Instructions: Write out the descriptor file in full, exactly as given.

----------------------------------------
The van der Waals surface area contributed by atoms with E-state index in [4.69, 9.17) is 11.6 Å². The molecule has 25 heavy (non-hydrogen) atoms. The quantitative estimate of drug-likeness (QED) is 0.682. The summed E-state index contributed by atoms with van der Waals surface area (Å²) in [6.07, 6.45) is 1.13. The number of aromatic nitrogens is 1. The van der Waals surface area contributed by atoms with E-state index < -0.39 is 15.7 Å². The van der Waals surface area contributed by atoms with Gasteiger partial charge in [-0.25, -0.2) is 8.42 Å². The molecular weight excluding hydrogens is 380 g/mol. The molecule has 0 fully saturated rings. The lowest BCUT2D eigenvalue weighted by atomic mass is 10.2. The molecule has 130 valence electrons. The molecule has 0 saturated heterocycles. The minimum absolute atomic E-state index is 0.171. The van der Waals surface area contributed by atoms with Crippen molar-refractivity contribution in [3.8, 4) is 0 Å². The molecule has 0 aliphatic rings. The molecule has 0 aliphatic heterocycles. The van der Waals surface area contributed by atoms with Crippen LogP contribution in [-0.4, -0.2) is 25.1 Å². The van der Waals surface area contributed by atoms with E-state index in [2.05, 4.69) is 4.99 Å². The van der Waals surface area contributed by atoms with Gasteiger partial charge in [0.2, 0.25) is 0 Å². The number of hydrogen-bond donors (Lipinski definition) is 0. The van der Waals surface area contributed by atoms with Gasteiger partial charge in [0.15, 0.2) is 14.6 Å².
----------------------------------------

The van der Waals surface area contributed by atoms with E-state index in [4.69, 9.17) is 11.6 Å². The molecule has 25 heavy (non-hydrogen) atoms. The quantitative estimate of drug-likeness (QED) is 0.682. The summed E-state index contributed by atoms with van der Waals surface area (Å²) in [6.07, 6.45) is 1.13. The number of aromatic nitrogens is 1. The van der Waals surface area contributed by atoms with E-state index < -0.39 is 15.7 Å². The van der Waals surface area contributed by atoms with Gasteiger partial charge in [-0.25, -0.2) is 8.42 Å². The molecular weight excluding hydrogens is 380 g/mol. The molecule has 0 fully saturated rings. The lowest BCUT2D eigenvalue weighted by atomic mass is 10.2. The molecule has 130 valence electrons. The molecule has 0 saturated heterocycles. The minimum absolute atomic E-state index is 0.171. The van der Waals surface area contributed by atoms with Crippen molar-refractivity contribution in [3.8, 4) is 0 Å². The molecule has 0 aliphatic rings. The molecule has 0 aliphatic heterocycles. The van der Waals surface area contributed by atoms with Crippen LogP contribution in [-0.4, -0.2) is 25.1 Å². The van der Waals surface area contributed by atoms with E-state index in [2.05, 4.69) is 4.99 Å². The van der Waals surface area contributed by atoms with Gasteiger partial charge in [0.2, 0.25) is 0 Å². The number of hydrogen-bond donors (Lipinski definition) is 0. The van der Waals surface area contributed by atoms with Gasteiger partial charge in [0.15, 0.2) is 14.6 Å².